I took time to make up a story for my calling and placed the call. Yes, Clarence had retired and according to their records was deceased. They could give me the phone number of his daughter that was listed on their records as the person to contact in the event of an emergency. I gladly took the phone number.
I took a few days to sort through my thoughts and approach before making the call. I remembered the awkwardness of my call to my birth Mother's sister four years earlier.
Finally the call was made. I babbled some story about doing genealogical research; a partial truth. After asking Judy several general questions about family, I asked her about her brother Robert. Why was his last name Weikert and not Marx?
She indicated that her mother remarried after Robert's father ran off when he was a child. After confirming that information, I determined it was time to tell Judy the truth.
I simply said, "I was looking for Robert in particular."
Her reply, "OH MY GOD! ARE YOU WHO I THINK YOU ARE?"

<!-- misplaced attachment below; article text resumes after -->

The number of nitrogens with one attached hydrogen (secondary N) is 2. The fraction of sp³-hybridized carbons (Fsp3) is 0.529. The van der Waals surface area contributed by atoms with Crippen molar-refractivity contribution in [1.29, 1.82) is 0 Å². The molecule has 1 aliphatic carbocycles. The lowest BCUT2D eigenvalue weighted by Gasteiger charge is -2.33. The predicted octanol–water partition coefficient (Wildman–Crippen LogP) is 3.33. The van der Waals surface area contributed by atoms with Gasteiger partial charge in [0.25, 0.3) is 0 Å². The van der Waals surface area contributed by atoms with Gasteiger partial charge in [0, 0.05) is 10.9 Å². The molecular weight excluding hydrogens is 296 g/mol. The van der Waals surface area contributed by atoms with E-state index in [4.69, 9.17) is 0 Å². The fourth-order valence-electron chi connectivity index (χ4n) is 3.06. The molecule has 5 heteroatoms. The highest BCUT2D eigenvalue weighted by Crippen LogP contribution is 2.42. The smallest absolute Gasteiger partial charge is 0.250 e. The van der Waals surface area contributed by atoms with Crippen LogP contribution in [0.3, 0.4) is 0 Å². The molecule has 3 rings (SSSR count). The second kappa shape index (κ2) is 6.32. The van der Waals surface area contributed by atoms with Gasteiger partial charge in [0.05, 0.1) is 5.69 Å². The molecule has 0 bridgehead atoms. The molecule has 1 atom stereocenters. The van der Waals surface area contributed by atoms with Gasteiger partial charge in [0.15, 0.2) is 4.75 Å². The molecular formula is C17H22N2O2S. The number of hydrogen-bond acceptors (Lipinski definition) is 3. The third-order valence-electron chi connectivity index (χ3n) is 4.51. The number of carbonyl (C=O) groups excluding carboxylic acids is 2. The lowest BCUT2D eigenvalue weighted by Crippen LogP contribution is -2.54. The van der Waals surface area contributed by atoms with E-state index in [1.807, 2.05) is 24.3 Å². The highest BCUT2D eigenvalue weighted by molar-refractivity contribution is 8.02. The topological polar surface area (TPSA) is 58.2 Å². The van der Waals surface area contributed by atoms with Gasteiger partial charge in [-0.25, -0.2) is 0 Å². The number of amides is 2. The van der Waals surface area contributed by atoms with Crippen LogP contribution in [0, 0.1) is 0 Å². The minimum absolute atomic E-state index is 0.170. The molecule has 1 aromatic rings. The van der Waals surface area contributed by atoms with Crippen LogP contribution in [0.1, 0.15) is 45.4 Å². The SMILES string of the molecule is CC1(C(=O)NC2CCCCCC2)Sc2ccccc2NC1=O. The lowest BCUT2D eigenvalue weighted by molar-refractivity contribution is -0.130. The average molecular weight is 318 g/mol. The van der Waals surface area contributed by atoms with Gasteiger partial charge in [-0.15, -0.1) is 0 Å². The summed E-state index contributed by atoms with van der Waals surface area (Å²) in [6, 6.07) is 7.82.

"If you think I am Robert's son, the answer is yes," I said.
She repeated, "OH MY GOD!"
After we got a few more OH MY GOD'S out of the way, we began an hour conversation.
She asked my name? I asked how she knew about me and did my father know? She said it was family conversation many years ago and that yes, my father did know about me. Judy was close to my mother's age when I was born, she remembered my mother going away in late 1949. Her mother told her it was because she was pregnant and that her brother was the father.
The Weikert's and my Grandparents being neighbors, were close and shared family information. My paternal step-grandmother also shared with them when I was born, my name and that I was being placed for adoption.
I continued general conversation, asking questions about my father and then came the key question. "Would my father acknowledge my existence and would he talk with me?"
She felt that he would not deny I was his son, but could not answer if he would talk with me or not. She and my father had not communicated with each other for a couple years, due to a family quarrel. She felt the best thing for me was to call my father directly and proceeded to give me his phone number since, it was unlisted. She also gave me his address in case I decided to write him instead.
My Birth Father, 1950, the year I was born